Story Continues From: Essential Captain America Vol. 5

Story Continues In: Essential Captain America Vol. 7

Overview: Welcome back to the (sometimes) solo adventures of Captain America. He’s a soldier, a patriot, an Avenger, and most importantly an American.  u recall the creation of Captain America, right? I’m not talking about the character’s origin story in the comics. Rather, I refer to the creation of the character in 1940. Writer Joe Simon doodled out a concept called Super

This collection wraps up the end of legendary Jack Kirby run of the mid-1970s. But before he goes, Kirby gives us another of his wacky character creations with Arnim Zola, the would-be conqueror who’s mind has been transferred to a robot body, which has a TV screen in its chest displaying Zola’s face. Zola was a Nazi biochemist who escaped capture at the end of World War II. If you are a long-time reader, you know that any time Captain America comes into contact with a former Nazi, that the Red Skull cannot be far behind.

The Kirby run comes to an end with Captain America Annual #4, which has Cap facing off against another one of Kirby’s great co-creations, Magneto! Considering that one of these characters has powers of magnetism, and one of these characters carries an adamantium shield, well, it’s not looking good for our hero.

Following the obligatory reprint issue or two to recount Captain America’s origins, we are treated to a visit by Nick Fury and S.H.I.E.L.D. The spy organization has been recruiting a new team of super agents, but the squad needs a leader. Naturally, Nick believes that Steve Rogers is the man for the job, but Steve has a better suggestion. He proposes that the Falcon take on that task. He’s been working with Cap for many years and is ready to be a leader in his own right. So Captain America and the Falcon go their separate ways, but the two will find ways to reunite in the years to come.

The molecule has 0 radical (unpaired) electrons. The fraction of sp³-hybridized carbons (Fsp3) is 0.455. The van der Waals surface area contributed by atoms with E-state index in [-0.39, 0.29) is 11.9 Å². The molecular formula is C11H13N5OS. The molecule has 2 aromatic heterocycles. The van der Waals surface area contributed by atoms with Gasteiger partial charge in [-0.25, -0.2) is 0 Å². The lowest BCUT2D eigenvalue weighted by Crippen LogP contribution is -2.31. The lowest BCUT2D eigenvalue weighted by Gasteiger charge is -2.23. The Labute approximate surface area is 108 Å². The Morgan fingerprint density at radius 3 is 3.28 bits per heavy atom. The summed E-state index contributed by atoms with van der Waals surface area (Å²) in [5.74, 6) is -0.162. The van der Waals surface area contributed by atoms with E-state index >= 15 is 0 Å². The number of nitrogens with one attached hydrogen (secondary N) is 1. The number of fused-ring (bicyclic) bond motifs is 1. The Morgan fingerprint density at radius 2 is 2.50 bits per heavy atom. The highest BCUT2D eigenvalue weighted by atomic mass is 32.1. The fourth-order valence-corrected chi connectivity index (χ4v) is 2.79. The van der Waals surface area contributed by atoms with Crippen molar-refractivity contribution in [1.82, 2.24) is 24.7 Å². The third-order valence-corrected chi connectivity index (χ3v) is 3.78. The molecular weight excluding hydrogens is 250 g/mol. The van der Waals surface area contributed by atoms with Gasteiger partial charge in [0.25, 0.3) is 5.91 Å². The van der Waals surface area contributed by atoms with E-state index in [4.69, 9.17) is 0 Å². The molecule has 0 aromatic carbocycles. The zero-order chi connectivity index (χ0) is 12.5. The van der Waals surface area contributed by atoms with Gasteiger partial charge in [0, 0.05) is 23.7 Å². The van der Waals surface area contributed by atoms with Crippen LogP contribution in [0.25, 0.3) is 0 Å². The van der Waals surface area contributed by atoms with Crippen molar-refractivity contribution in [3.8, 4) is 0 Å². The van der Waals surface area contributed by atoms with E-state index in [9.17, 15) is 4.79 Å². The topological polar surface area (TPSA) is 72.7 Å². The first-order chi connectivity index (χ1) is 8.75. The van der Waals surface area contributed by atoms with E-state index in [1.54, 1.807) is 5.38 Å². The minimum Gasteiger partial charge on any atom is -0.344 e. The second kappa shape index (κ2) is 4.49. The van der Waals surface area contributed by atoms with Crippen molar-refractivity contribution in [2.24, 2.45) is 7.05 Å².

So Captain America is once again working solo, but that doesn’t mean he is alone. We are treated to numerous appearances from the Avengers, and Sharon Carter is by Steve’s side to bridge the gap between his costumed and civilian life. The volume wraps up with a two-issue crossover with the Hulk, making for a pair of characters that we don’t normally see together. It’s a great way to bring this book to a close!

What makes this Essential?: This is an interesting transition time for Captain America. Jack Kirby’s run comes to an end. The title seems to have a rotating roster of writers before Roger McKenzie begins a two-year run. Sal Buscema returns to the book, providing some familiarity for the long-time readers. But the biggest change comes with the ending of the Captain America-Falcon partnership, both within the book as well as the title of the comic.

Despite all of the changes, this is a solid collection. The Kirby issues in this book are my favorites of his mid-1970s run. Arnim Zola may be one of, if not the last great crazy Kirby concept, who has become a mainstay in the comics and now in the Marvel Cinematic Universe (MCU). Letting the book go back to its singular focus on the title character helps the book, allowing stories to go in different directions without trying to find a way to work the Falcon into the plot. That’s not to imply that I don’t like the Falcon. Just that after being partnered with the Falcon for seven years, having Steve Rogers on his own just offered up fresh takes on our hero.

Footnotes: The table of contents is incorrect in this volume, which lists Captain America Annual #4 as being located between Captain America #230 and Incredible Hulk #232 in the collection. The annual is actually found between Captain America #214 and #215, at the end of the Kirby run.

Captain America #230 and Incredible Hulk #232 are also reprinted in Essential Hulk Vol. 7.

If you like this volume, try: reading up on Quasar. From his humble origins as Marvel Boy contained in this Essential, his stature has grown over the years. He was a recurring character in Marvel Two-in-One with the Project: Pegasus storyline. He was a member of the Avengers, serving a key role in the Galactic Storm mission. He headlined his own title for 60 issues. And he was one of the featured characters in the original Annihilation story, which that event kicked off a series of events that brought “Marvel Cosmic” back into the mainstream. As a result of Annihilation, readers were given a re-introduction/re-imagining of the Guardians of the Galaxy concept which we later saw incorporated into the MCU. The early issues of his solo series were reprinted in 2012 in a Quasar Classic trade paperback. He’s an interesting character that we don’t see enough of anymore, so dive into the back issue bins to find his early adventures.